Policy Review QIV/2011, English Edition

During the last quarter of 2011, many important events and policies related to environmental protection, climate change, and efficient use of natural resources were discussed and decided. At the global level, one of the most significant events is the 17th United Nations Climate Change Conference (COP-17), which was taking place from November 28th to December 11th, 2011 in Durban, South Africa. Meanwhile, in Vietnam, the Government has promulgated important strategies for combating climate change and governing mineral resources. In December 2011, the Mekong River Commission Council Members, comprising Natural Resources and Environment ministers from Cambodia, Lao PDR, Thailand, and Vietnam, held a meeting in Siem Riep (Cambodia). Regional leaders shared concerns about the Xayaburi hydropower project in Lao PDR and stressed the need for further study on impacts of hydropower development in the mainstream, looking towards the sustainable development and management of the Mekong River as expected by the people living in the basin.

The COP-17 meeting was extended for two more days, but the results reflected in the summary document The Durban Platform for Enhanced Action, are very limited. According to the document, COP-17 states that all nations must follow the legal agreement on reducing greenhouse gas (GHG) emissions, which was made in 2015 and is coming into effect in 2020. The document pleases many large GHG emitting countries. The United States – the only developed country that has not signed in the Kyoto Protocol, explains its absence by stating that all efforts to reduce GHG emissions will not be successful without the participation of two big countries, China and India. However, these two countries affirm that they will not sacrifice their economic development goals for cutting GHG emissions until at least 2020. In addition, Russia, Canada, and Japan claim that they will not participate in the Kyoto Protocol Phase 2 due to financial difficulties and strict requirements of GHG emission reduction in the context of slow recovery after the economic crisis. Thus, only European Union (EU) continues fight for cutting GHG emissions. As a result, COP-17 had to choose a flexible solution, which is spending four more years (2012-2015) for discussing the new commitment framework and the next five years (2016-2020) to promulgate this legal framework before it officially comes into effect in 2020.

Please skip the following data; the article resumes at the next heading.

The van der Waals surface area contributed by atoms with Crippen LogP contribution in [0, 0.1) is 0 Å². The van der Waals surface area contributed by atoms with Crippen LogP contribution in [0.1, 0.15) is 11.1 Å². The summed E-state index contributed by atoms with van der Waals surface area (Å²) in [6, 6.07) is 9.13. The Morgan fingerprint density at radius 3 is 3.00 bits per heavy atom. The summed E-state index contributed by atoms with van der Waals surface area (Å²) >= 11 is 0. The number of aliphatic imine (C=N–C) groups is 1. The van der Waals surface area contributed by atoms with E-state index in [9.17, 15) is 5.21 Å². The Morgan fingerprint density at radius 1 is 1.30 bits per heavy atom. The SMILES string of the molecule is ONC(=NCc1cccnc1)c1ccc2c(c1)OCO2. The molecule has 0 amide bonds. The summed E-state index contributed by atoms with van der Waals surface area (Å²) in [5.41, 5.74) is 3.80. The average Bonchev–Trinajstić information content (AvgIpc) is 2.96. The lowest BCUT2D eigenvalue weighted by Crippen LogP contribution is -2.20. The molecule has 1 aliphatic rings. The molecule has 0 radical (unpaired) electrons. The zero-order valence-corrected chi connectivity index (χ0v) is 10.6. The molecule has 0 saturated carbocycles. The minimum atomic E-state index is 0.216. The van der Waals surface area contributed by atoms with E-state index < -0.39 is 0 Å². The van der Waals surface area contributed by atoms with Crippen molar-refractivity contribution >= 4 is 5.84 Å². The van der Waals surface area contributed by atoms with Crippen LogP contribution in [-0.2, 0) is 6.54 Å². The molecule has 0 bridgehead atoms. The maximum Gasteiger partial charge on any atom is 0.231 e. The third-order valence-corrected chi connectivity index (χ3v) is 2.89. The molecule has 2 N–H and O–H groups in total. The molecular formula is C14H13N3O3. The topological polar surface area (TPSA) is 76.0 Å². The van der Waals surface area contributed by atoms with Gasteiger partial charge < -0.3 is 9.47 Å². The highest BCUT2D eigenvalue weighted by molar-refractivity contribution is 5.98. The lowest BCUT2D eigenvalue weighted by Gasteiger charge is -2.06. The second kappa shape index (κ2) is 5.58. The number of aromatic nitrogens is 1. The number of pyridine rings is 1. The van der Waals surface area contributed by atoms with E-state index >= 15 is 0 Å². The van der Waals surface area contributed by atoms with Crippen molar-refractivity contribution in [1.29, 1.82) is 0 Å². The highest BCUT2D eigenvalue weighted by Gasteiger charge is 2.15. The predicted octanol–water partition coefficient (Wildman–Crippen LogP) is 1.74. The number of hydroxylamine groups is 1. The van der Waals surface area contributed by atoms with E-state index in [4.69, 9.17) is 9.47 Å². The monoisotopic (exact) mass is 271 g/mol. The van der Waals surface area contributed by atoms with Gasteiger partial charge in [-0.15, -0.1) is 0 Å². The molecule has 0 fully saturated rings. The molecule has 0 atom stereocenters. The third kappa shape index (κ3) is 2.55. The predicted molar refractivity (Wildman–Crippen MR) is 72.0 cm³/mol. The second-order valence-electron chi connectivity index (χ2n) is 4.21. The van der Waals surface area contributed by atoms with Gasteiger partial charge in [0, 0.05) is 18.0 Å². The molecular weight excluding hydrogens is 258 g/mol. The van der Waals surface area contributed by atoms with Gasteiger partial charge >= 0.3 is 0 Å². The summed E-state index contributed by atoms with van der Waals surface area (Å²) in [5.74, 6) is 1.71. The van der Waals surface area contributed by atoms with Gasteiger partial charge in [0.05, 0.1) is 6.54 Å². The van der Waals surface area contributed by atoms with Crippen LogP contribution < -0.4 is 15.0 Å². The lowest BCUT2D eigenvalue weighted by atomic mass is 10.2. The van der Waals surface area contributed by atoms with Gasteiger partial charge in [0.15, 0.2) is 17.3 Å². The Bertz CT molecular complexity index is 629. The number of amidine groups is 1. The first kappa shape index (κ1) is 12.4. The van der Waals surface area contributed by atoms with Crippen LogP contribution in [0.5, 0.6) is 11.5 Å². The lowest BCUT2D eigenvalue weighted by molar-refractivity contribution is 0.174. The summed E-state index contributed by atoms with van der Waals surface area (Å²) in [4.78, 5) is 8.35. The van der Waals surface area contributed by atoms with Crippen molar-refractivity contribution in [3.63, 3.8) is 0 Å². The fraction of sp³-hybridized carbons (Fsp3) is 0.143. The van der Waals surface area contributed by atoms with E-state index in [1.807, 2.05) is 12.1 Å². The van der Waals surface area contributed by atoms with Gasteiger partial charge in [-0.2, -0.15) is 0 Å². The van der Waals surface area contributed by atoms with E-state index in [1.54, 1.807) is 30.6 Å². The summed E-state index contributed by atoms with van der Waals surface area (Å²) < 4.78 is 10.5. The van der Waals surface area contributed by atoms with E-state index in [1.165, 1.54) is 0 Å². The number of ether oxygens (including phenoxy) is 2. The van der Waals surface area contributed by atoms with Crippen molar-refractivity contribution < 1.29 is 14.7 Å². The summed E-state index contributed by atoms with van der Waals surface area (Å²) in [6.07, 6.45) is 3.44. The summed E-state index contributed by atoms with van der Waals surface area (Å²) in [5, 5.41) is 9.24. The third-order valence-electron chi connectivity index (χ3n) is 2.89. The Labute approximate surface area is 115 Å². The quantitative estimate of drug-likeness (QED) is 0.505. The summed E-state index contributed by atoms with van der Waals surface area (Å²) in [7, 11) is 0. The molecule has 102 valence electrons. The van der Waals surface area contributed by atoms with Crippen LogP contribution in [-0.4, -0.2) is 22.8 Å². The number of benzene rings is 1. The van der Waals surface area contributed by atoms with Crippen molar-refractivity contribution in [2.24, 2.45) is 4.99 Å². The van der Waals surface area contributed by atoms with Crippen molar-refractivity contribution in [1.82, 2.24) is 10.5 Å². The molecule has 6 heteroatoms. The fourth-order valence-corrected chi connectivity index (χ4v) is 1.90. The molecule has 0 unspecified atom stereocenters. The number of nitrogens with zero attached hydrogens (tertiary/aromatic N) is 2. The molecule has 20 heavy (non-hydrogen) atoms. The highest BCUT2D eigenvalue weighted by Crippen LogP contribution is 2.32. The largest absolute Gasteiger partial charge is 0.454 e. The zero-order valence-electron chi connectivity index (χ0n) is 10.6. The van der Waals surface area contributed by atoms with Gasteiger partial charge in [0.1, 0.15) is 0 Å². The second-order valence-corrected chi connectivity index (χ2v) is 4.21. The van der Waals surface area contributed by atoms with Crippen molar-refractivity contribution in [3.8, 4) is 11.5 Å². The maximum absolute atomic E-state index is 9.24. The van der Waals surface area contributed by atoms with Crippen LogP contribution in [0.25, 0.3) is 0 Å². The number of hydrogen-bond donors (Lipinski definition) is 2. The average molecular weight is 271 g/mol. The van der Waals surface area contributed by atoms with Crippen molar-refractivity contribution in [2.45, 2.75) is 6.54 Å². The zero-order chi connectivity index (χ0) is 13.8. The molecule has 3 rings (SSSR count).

To the contrary of the international context, Vietnam continues to affirm its determination in combating climate change. On December 15th, 2011, the Prime Minister promulgated Decision No. 2139/QD-TTg to approve the Climate Change National Action Plan, including perspectives, objectives, strategic tasks, and the operation timeline in the 2011-2050 period, with prioritized programs and plans for the 2011-2015 period. Ten strategic tasks have been identified, such as actively responding to natural disasters and monitoring the climate, ensuring water and food security, positively responding to sea level rise in vulnerable areas, protecting and sustainably developing forest, mitigating GHG emissions, and enhancing the leading role of the state in response to climate change…

In regard to mineral resources management, the Government continues to make new policies to enhance the efficiency of managing mining activities. The Prime Minister promulgated Decision No. 2427/QD-TT dated on December 12th, 2011 to approve the Mineral Resources Strategy to 2020, with a vision to 2030; and Resolution No. 103/NQ-CP on the Government’s Action Plan to implement the Politburo’s Resolution No. 2/NQ-TW dated April 25th, 2011 on strategic orientation for mineral resources and minerals exploitation to 2020, with a vision to 2030. In addition, the National Assembly Standing Committee (NASC) enacted a resolution on setting up a group to monitor the implementation of laws and policies related to managing and exploiting mineral resources yet protecting the environment. The main purpose of the Monitoring Group is (i) to evaluate the achievements, shortcomings, and limitations of mineral resources management and exploitation, and environmental protection in mining activities; as well as (ii) to propose recommendations for better practices of related laws and policies. The Monitoring Group is responsible for organizing all monitoring activities and reporting the results to NASC in a meeting in August, 2012. Details of important policies mentioned above can be found later in this Policy Review.

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